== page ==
Much like Keynesian economic theory, Pigovian theory has been exploited by government/private officials who want to create something to further their own ends. The "common good" of Pigovian taxation and Keynesian government spending is often outweighed by the abuses of the people in power.
Posted by: phoenix1 | 07 February 2011 at 06:01 PM
phoenix1: interesting definition of "green energy."
"All it does is level the playing field so that polluters have to pay a penalty for greenhouse gases that the whole world has to deal with."
critta - there is NO EVIDENCE that man made GHG causes global climate change or global warming. In fact, some of the latest science suggests the sun and its lack of spots may be edging the Earth in a cooling direction:
Of course the question is immaterial when it comes to sustainability. Even without global warming we need to alter our energy resources to fully sustainable technologies. We can do that with a cogent portfolio of NG replaced coal plants, renewables (solar, wind, hydro, geothermal) new nuclear, AND highly effective conservation via CHP for homes and light industry.
THIS is the course we must follow now or we invite the early introduction of disruptive energy technology that could destabilize world economies.
Posted by: Reel$$ | 07 February 2011 at 06:25 PM
Combined heat, cooling and power fueled by natural gas can be implemented the fastest of any CO2 reducing technology. Given the option to pay the full price of solar or wind energy, most consumers would reject them both.
People can be offered the choice of buying fake solar electricity and have their power go out when the sun goes down and also pay four times as much or more for each unit of energy. They can experience first hand the need and cost of batteries for 24 hour a day electrical service. They would be better off buying gasoline for their electricity. Wind power is similar as the turbines only produce and average of 25 percent of their rating. If people sign up for the solar or wind experience, they must stay with it for a year. This is the way the voting on renewable energy should be conducted, the people register and pay the known costs for each unit of energy of the type they vote for.
There is not enough wind or solar or hydro electricity for any real test but the government can collect the extra prices as taxes to support the various forms even if the electricity comes from coal.
Nuclear energy is entirely sustainable for billions of years on the earth until the sun dims and expands to beyond the diameter of the earth. Your lifetime share of the actual "Massive" nuclear wastes to provide all the energy that is used in the US divided by the population would fit in a coke can. The whole amount for a hundred years of US use would not fill up a large WalMart. If the US does not use reprocessing, the volume is 30 times as large, but is a waste of 95 percent of the fuel. It would still be represented by a cube only three times as large in each dimension.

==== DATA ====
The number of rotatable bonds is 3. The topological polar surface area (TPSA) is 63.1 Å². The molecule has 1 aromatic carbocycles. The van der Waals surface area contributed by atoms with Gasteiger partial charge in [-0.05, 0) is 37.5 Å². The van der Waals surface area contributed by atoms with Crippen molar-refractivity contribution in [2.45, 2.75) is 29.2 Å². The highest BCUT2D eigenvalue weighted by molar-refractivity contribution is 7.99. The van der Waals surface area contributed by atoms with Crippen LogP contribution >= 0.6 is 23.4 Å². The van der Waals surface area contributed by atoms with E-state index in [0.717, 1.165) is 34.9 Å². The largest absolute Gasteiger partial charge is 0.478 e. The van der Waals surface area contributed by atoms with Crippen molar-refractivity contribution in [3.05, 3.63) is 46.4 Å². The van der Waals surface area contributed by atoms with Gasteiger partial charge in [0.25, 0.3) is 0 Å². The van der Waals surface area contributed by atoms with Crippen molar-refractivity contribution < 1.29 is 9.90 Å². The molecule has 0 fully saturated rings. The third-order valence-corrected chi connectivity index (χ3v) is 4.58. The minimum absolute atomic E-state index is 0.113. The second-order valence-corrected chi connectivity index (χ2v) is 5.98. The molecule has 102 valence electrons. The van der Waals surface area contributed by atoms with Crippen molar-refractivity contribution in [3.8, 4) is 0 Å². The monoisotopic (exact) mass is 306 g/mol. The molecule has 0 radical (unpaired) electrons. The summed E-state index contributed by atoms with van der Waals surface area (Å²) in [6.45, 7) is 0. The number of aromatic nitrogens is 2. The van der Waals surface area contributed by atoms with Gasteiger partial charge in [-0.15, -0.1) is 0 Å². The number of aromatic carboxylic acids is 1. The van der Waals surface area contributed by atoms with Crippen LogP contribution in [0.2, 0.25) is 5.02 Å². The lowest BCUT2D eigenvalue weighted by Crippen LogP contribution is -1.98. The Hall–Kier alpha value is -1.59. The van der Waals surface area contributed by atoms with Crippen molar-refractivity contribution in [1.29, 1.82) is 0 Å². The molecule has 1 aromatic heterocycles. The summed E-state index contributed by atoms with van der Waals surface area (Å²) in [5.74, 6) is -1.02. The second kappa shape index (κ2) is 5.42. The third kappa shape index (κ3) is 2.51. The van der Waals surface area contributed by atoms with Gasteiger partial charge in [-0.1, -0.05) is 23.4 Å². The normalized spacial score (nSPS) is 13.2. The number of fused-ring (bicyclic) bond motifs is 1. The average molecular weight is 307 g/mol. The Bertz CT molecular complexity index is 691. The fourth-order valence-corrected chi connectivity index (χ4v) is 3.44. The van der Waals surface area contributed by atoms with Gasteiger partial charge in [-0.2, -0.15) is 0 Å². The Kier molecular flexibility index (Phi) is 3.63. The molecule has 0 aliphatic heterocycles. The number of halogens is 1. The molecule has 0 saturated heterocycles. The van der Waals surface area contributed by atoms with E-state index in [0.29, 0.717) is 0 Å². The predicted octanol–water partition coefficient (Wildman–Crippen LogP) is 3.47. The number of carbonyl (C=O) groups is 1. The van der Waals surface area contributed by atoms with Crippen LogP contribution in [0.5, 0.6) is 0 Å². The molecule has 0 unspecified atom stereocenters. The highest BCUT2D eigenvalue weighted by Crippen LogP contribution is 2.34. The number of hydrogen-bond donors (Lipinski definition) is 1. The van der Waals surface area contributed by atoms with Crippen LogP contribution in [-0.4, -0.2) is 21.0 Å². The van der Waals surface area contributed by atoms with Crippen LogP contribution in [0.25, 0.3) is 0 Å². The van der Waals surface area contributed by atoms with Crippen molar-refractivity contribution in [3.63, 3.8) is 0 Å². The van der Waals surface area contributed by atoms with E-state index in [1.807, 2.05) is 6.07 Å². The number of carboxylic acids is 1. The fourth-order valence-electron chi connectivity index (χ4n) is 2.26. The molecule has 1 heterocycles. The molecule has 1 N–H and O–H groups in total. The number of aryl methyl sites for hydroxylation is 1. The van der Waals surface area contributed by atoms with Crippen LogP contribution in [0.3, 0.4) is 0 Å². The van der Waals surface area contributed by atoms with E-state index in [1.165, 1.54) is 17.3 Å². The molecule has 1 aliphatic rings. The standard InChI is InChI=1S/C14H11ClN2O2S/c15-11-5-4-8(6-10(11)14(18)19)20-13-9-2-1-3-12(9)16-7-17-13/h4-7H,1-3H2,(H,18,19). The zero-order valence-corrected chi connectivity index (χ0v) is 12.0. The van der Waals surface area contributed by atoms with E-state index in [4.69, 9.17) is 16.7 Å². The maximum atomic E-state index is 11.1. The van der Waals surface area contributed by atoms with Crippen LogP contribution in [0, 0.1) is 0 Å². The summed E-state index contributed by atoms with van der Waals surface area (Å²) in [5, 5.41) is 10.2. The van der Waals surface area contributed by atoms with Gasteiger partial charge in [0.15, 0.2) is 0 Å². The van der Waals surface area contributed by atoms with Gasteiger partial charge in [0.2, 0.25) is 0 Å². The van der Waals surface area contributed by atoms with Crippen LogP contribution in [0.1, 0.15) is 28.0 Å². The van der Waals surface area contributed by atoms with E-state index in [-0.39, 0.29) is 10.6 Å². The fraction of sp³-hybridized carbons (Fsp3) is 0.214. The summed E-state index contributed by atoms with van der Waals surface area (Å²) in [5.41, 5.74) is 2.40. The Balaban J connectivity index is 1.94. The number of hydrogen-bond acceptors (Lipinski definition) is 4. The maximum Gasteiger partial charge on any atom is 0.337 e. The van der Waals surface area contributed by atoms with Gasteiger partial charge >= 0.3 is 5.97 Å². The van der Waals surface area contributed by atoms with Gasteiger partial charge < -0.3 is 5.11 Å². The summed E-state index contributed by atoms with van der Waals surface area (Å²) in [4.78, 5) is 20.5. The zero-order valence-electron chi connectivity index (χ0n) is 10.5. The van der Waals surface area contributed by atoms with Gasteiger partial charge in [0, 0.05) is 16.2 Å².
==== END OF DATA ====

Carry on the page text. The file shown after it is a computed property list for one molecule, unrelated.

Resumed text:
With reprocessing all of the long lived elements heavier than uranium are put back into the reactor and produce energy when they fission. New elements are made but they will also eventually be used. There will be no large amounts of long lived materials to worry about and WIPP or a duplicate of WIPP can store the remainder with safety.
The speculation on the prices of all commodities has demonstrated the need for reprocessing. Uranium sold at one time in the past for only eight dollars a pound.
Posted by: Henry Gibson | 07 February 2011 at 07:12 PM
The amount of CO2 released in Germany has not been reduced at all with all of the efforts. France has kept the CO2 releases in Germany lower than they would be by selling nuclear electricity to Germany and other countries including the UK. Aside from combined heating power and cooling, Nuclear energy is the only way for a substantial reduction in the release of CO2 and preserve industry and occupations. ..HG..
Posted by: Henry Gibson | 07 February 2011 at 07:22 PM
"...man was created by God."
I will believe otherwise if you can prove that man was not created by God. We live in the age of the Enlightenment after all.
Posted by: Mannstein | 07 February 2011 at 07:28 PM
Mannstein, where's YOUR proof?
Posted by: ai_vin | 08 February 2011 at 04:23 AM
The world, specially USA and Canada should consider the short, medium and long term effects of shale gas extraction.
The saline water (10X sea water in salt content) below the shale gas layer and the chemicals used to fracture the rock formation are slowly finding their way upwards into the fresh drinking water layer and all the up to the ground surface.
Our smart free enterprise may be creating a long turn mess and will certainly run away from their responsibilities as they have done before.
Posted by: HarveyD | 08 February 2011 at 08:51 AM
Harvey is correct in warning about fracking polluting water tables. But he is wrong to assume there is nothing being done to mitigate this danger. There is. By the EPA in a new study begun a couple months ago. Here is a good Scientific American article on the issues: